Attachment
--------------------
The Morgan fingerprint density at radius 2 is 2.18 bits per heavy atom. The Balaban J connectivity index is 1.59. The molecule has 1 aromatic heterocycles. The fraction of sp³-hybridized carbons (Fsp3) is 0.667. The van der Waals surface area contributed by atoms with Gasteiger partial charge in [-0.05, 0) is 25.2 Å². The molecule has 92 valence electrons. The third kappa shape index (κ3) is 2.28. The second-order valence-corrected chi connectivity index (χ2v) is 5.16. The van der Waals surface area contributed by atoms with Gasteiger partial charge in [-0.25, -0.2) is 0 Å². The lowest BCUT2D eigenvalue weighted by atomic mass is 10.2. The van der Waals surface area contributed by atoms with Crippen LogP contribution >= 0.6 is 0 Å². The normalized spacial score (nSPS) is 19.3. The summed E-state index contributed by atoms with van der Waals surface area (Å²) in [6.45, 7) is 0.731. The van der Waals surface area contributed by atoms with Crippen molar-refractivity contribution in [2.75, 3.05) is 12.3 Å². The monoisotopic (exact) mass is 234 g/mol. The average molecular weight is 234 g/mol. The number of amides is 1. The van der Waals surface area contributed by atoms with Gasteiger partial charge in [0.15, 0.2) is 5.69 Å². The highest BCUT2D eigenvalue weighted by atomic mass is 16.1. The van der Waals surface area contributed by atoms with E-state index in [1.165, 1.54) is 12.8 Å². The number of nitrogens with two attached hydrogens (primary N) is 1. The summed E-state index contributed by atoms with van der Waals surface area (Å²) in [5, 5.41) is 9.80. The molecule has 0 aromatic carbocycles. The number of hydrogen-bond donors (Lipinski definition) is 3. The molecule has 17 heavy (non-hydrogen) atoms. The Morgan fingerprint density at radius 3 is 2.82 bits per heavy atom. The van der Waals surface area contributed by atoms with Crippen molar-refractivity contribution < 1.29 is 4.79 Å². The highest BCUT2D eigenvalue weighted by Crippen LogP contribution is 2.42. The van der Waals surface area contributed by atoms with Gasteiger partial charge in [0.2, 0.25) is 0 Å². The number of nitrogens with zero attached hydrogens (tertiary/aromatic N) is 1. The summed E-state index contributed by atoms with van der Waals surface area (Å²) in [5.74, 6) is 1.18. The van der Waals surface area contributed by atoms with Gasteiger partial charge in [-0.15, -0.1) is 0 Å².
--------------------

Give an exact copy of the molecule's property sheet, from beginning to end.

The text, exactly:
The Morgan fingerprint density at radius 2 is 2.18 bits per heavy atom. The Balaban J connectivity index is 1.59. The molecule has 1 aromatic heterocycles. The fraction of sp³-hybridized carbons (Fsp3) is 0.667. The van der Waals surface area contributed by atoms with Gasteiger partial charge in [-0.05, 0) is 25.2 Å². The molecule has 92 valence electrons. The third kappa shape index (κ3) is 2.28. The second-order valence-corrected chi connectivity index (χ2v) is 5.16. The van der Waals surface area contributed by atoms with Gasteiger partial charge in [-0.25, -0.2) is 0 Å². The lowest BCUT2D eigenvalue weighted by atomic mass is 10.2. The van der Waals surface area contributed by atoms with Crippen LogP contribution >= 0.6 is 0 Å². The normalized spacial score (nSPS) is 19.3. The summed E-state index contributed by atoms with van der Waals surface area (Å²) in [6.45, 7) is 0.731. The van der Waals surface area contributed by atoms with Crippen molar-refractivity contribution in [2.75, 3.05) is 12.3 Å². The monoisotopic (exact) mass is 234 g/mol. The average molecular weight is 234 g/mol. The number of amides is 1. The van der Waals surface area contributed by atoms with Gasteiger partial charge in [0.15, 0.2) is 5.69 Å². The highest BCUT2D eigenvalue weighted by atomic mass is 16.1. The van der Waals surface area contributed by atoms with E-state index in [1.165, 1.54) is 12.8 Å². The number of nitrogens with two attached hydrogens (primary N) is 1. The summed E-state index contributed by atoms with van der Waals surface area (Å²) in [5, 5.41) is 9.80. The molecule has 0 aromatic carbocycles. The number of hydrogen-bond donors (Lipinski definition) is 3. The molecule has 17 heavy (non-hydrogen) atoms. The Morgan fingerprint density at radius 3 is 2.82 bits per heavy atom. The van der Waals surface area contributed by atoms with Crippen molar-refractivity contribution < 1.29 is 4.79 Å². The highest BCUT2D eigenvalue weighted by Crippen LogP contribution is 2.42. The van der Waals surface area contributed by atoms with Gasteiger partial charge in [0.2, 0.25) is 0 Å². The number of nitrogens with zero attached hydrogens (tertiary/aromatic N) is 1. The summed E-state index contributed by atoms with van der Waals surface area (Å²) in [5.74, 6) is 1.18. The van der Waals surface area contributed by atoms with Gasteiger partial charge in [-0.15, -0.1) is 0 Å².